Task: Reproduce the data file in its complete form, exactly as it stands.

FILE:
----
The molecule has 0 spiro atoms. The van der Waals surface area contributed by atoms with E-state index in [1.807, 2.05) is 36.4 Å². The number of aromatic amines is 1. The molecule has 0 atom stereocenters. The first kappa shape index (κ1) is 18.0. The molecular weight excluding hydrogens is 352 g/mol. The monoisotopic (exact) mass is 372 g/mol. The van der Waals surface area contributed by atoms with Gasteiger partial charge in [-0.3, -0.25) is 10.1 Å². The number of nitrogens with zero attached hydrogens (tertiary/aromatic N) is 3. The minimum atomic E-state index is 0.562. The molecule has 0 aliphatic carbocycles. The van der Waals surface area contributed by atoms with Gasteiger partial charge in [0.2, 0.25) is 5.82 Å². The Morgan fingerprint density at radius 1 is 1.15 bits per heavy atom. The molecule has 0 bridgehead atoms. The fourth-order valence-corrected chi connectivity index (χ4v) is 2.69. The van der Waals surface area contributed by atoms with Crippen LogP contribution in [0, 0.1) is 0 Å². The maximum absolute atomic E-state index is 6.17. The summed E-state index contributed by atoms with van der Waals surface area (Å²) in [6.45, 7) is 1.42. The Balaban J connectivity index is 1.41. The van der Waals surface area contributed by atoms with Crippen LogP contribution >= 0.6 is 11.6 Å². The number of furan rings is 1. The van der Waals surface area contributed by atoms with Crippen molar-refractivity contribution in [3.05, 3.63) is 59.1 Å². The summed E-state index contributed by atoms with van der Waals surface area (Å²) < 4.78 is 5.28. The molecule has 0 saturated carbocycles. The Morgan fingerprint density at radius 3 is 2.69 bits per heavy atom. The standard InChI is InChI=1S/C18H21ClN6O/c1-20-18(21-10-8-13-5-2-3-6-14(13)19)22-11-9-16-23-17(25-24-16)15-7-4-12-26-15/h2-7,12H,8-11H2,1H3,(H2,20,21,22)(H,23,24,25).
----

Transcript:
The molecule has 0 spiro atoms. The van der Waals surface area contributed by atoms with E-state index in [1.807, 2.05) is 36.4 Å². The number of aromatic amines is 1. The molecule has 0 atom stereocenters. The first kappa shape index (κ1) is 18.0. The molecular weight excluding hydrogens is 352 g/mol. The monoisotopic (exact) mass is 372 g/mol. The van der Waals surface area contributed by atoms with Gasteiger partial charge in [-0.3, -0.25) is 10.1 Å². The number of nitrogens with zero attached hydrogens (tertiary/aromatic N) is 3. The minimum atomic E-state index is 0.562. The molecule has 0 aliphatic carbocycles. The van der Waals surface area contributed by atoms with Gasteiger partial charge in [0.2, 0.25) is 5.82 Å². The Morgan fingerprint density at radius 1 is 1.15 bits per heavy atom. The molecule has 0 bridgehead atoms. The fourth-order valence-corrected chi connectivity index (χ4v) is 2.69. The van der Waals surface area contributed by atoms with Crippen LogP contribution in [0, 0.1) is 0 Å². The maximum absolute atomic E-state index is 6.17. The summed E-state index contributed by atoms with van der Waals surface area (Å²) in [6.45, 7) is 1.42. The Balaban J connectivity index is 1.41. The van der Waals surface area contributed by atoms with Crippen LogP contribution >= 0.6 is 11.6 Å². The number of furan rings is 1. The van der Waals surface area contributed by atoms with Crippen molar-refractivity contribution in [3.05, 3.63) is 59.1 Å². The summed E-state index contributed by atoms with van der Waals surface area (Å²) < 4.78 is 5.28. The molecule has 0 saturated carbocycles. The Morgan fingerprint density at radius 3 is 2.69 bits per heavy atom. The standard InChI is InChI=1S/C18H21ClN6O/c1-20-18(21-10-8-13-5-2-3-6-14(13)19)22-11-9-16-23-17(25-24-16)15-7-4-12-26-15/h2-7,12H,8-11H2,1H3,(H2,20,21,22)(H,23,24,25).